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American journal of physiology. Regulatory, integrative and comparative physiology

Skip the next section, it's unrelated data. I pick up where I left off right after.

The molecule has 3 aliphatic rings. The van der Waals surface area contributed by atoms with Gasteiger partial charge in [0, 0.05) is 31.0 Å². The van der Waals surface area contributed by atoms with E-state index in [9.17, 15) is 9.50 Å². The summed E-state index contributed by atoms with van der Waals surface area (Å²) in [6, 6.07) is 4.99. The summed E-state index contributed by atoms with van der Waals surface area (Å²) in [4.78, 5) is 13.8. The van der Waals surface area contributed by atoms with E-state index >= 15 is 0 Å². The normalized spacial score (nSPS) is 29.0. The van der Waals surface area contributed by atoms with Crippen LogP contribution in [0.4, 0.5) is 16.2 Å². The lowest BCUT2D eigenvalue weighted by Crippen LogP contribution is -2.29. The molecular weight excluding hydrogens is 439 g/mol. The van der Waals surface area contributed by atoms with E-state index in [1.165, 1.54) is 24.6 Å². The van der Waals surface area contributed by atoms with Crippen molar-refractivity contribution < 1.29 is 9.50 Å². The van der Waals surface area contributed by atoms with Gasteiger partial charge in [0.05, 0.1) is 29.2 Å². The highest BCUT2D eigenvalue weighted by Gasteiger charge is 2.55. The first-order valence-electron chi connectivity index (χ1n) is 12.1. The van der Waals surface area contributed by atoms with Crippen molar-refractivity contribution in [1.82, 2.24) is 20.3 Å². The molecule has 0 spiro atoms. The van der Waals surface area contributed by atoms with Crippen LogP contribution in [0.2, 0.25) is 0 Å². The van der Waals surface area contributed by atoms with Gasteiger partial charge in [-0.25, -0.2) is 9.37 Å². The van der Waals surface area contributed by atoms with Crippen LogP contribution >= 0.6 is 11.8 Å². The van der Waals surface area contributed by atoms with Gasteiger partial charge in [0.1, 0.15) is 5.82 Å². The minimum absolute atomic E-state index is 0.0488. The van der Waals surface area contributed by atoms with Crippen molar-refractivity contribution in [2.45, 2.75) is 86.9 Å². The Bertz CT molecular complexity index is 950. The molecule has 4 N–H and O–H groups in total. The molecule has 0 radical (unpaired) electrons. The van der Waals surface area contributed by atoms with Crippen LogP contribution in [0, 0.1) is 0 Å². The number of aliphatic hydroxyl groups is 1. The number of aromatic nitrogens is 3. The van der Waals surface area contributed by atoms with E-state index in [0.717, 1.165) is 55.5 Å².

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Biological sex affects the neurocirculatory adjustments to fatiguing exercise. However, the effects of sex and oral contraceptive pills (OCPs) on sympathetic action potential (AP) emission patterns and the transduction of AP discharge into vasoconstriction during static handgrip (SHG) exercise remains unknown. We tested the hypothesis that males, and females using OCPs, would demonstrate larger increases in sympathetic activation and sympathetic vascular transduction compared to naturally menstruating females during SHG and post-exercise circulatory occlusion (PECO). Young males (n=14, 25[5] yr), females using OCPs (n=16, 24[6] yr), and naturally menstruating females (n=18, 26[4] yr) underwent assessments of multi-unit muscle sympathetic nerve activity (MSNA)/AP discharge patterns (microneurography), and femoral artery blood flow (ultrasound) during fatiguing SHG at 40% maximum voluntary contraction and 2-min PECO. Sympathetic vascular transduction was determined as the quotient of the change in leg vascular conductance (LVC) and MSNA/AP discharge. Males demonstrated greater increases in APs/burst (P=0.028) and total AP clusters (P=0.008) compared to naturally menstruating females only, but not those using OCPs during exercise. Sympathetic vascular transduction of MSNA burst amplitude, APs/burst, and total AP clusters was greater in males and females using OCPs compared to naturally menstruating females (range: P=0.004-0.044). In contrast, no group differences in AP discharge were observed during PECO (range: P=0.510-0.872), and AP discharge was not related to LVC during PECO (range: P=0.08-0.949). These data indicate that biological sex and OCP use impact the central generation of efferent AP discharge, as well as the transduction of these neuronal messages into peripheral vasoconstriction during static exercise.

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